African Immersion Series


Critique # 2


On the night of Saturday, March sixth, in the Center for the Arts Concert Hall, six men emerged on stage in tribal African robes and engaged the audience with music from the Fulani people of West Africa. The concert was the culminating event of the African Immersion series that took place on the Middlebury College campus during the month of February.


About 100 community members, including Middlebury students and faculty, enjoyed an hour of distinctive Fulani melodies, which derive from the nomadic cattle and goat herder tribe that occupies parts of Guinea, Senegal and Gambia. The flute, an instrument associated with these tribes, has been a part of their tribal traditions and entertainment for hundreds of years.


Because this tribe is credited with spreading Islam throughout West Africa, it is no surprise that the flute\'s light weight and simple construction made it a favorite traveling companion. The members of the Fula ensemble effortlessly performed a diversity of sounds on a solitary wooden flute.


Before the performers entered, their instruments rested on stage, and audience members were intrigued by the uniqueness of their form and appearance. The Kora, which faintly resembles a harp with a cylindrical neck and a large cow skin covering, was perhaps the most interesting instrument. The general shape is reminiscent of an overgrown guitar, but with an addition of 20 or so extra strings.


The Kora is a fairly modern instrument that sounds like a combination between a lute, harp and guitar. Because of the instrument\'s unique shape, the audience was unable to see the musician plucking on the strings. The musician simply sat behind the instrument motionless while a cascade of song flowed from the stage.


The other remarkable instrument was the Tambin, a classic wooden flute that combines typical flute sounds with human vocal interjections. The audience was in for quite surprise when one of the flutists began producing noises into his flute that sounded like a mixture of guttural yelping and jazzy blues singing.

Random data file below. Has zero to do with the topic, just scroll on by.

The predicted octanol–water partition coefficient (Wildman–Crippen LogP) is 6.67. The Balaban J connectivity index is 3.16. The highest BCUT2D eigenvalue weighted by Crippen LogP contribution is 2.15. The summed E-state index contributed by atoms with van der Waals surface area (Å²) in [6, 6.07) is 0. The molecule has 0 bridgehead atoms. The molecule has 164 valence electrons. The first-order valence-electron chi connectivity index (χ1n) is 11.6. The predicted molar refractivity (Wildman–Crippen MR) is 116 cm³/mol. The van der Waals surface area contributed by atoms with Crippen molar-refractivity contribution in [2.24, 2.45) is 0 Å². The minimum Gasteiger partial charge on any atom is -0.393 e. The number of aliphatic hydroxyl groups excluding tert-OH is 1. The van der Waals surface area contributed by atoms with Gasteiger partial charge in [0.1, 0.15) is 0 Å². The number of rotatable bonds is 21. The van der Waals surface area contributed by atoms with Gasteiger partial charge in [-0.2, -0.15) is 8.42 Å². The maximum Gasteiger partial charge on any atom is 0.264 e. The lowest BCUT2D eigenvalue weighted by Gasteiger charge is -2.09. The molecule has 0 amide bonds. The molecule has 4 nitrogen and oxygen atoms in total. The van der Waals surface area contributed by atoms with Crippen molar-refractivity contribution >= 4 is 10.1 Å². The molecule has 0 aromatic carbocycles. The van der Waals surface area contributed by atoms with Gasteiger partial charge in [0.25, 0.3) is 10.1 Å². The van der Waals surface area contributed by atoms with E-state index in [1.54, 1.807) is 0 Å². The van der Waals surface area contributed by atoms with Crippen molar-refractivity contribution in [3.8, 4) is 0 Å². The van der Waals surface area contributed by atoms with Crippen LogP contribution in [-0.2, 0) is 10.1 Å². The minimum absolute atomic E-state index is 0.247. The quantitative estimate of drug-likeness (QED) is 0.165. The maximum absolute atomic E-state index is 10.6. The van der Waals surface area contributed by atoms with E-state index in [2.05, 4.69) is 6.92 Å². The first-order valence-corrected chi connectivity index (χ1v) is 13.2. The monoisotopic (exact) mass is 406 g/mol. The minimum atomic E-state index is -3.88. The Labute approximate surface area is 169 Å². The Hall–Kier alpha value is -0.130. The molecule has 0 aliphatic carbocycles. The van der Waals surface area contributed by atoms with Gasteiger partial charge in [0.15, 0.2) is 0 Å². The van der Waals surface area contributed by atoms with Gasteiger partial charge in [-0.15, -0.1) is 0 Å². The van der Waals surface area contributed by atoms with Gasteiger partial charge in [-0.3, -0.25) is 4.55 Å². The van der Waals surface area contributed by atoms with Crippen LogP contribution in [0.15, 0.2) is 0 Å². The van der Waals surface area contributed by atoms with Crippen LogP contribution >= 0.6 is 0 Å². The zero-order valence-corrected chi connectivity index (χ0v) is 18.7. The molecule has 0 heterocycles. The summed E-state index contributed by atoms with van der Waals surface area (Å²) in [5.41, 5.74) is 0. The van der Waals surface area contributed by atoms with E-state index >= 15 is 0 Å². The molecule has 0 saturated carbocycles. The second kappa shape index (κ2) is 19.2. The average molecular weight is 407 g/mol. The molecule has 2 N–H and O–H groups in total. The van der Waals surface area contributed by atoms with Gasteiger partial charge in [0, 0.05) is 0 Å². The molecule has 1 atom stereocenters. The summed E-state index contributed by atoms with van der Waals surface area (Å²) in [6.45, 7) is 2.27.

The balafon, an elongated xylophone, was played with such zest and ease it was often impossible to see the individual strokes of the mallets as they careened up and down the instrument.


Several pieces were accompanied by stories illustrating Africa\'s rich cultural past and promising future. The Duga, a song about the vulture - a bird of immense power in ancient African legends - was written in homage to a powerful tribe. The slow crescendo of a single flute culminating in all four instruments and human voice demonstrated the power and vivacity of Fulani harmony and heritage.


Later in the performance, the group dedicated an original piece to a young woman who had passed away in an untimely fashion. The song\'s soulful music was coupled with melancholy movements as the men on stage bobbed and swayed in rhythm. A third song, dedicated to bull-headed and fierce African dictator who was respected by his tribe for his opposition to French colonizers, demonstrated the understanding of the musicians for their collective history. During this piece, the lead singer danced on stage, approaching each musician and urging him to play his instrument with more soul.


The guttural shouts of the flutist as he blew hot air through his instrument and called out simultaneously to the audience brought the tumult and emotion of Africa\'s past into today\'s world.


Having released its first CD only two years ago, the Fula Flute ensemble has enjoyed much success. Led by Sylvian Leroux, a French-Canadian with West African roots, the band charmed the audience, touching those present through song.


The 60-year-old man who sat two seats in front of me bopped his head and tapped his foot on the floor for the duration of the show. He turned to me with his purple and red felt hat and exclaimed, "Can you believe these guys - they really know how to play!" And neither I nor anyone who sat in the concert hall that night, immersed as we were in the tribal rhythms, could argue with that.